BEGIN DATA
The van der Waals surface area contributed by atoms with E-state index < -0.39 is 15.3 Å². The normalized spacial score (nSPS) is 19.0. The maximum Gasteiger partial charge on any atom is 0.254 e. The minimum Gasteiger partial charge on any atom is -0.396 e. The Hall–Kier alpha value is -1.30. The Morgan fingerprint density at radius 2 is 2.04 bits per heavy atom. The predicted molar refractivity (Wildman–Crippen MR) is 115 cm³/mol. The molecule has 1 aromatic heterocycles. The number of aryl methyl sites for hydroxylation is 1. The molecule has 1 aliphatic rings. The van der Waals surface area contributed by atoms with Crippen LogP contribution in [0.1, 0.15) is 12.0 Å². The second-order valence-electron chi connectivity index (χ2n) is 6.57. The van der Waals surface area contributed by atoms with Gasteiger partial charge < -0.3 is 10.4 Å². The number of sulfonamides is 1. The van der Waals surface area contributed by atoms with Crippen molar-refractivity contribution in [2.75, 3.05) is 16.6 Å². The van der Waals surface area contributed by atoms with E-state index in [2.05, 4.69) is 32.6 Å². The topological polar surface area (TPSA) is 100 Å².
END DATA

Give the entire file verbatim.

The van der Waals surface area contributed by atoms with E-state index < -0.39 is 15.3 Å². The normalized spacial score (nSPS) is 19.0. The maximum Gasteiger partial charge on any atom is 0.254 e. The minimum Gasteiger partial charge on any atom is -0.396 e. The Hall–Kier alpha value is -1.30. The Morgan fingerprint density at radius 2 is 2.04 bits per heavy atom. The predicted molar refractivity (Wildman–Crippen MR) is 115 cm³/mol. The molecule has 1 aromatic heterocycles. The number of aryl methyl sites for hydroxylation is 1. The molecule has 1 aliphatic rings. The van der Waals surface area contributed by atoms with Crippen LogP contribution in [0.1, 0.15) is 12.0 Å². The second-order valence-electron chi connectivity index (χ2n) is 6.57. The van der Waals surface area contributed by atoms with Gasteiger partial charge < -0.3 is 10.4 Å². The number of sulfonamides is 1. The van der Waals surface area contributed by atoms with Crippen molar-refractivity contribution in [2.75, 3.05) is 16.6 Å². The van der Waals surface area contributed by atoms with E-state index in [2.05, 4.69) is 32.6 Å². The topological polar surface area (TPSA) is 100 Å².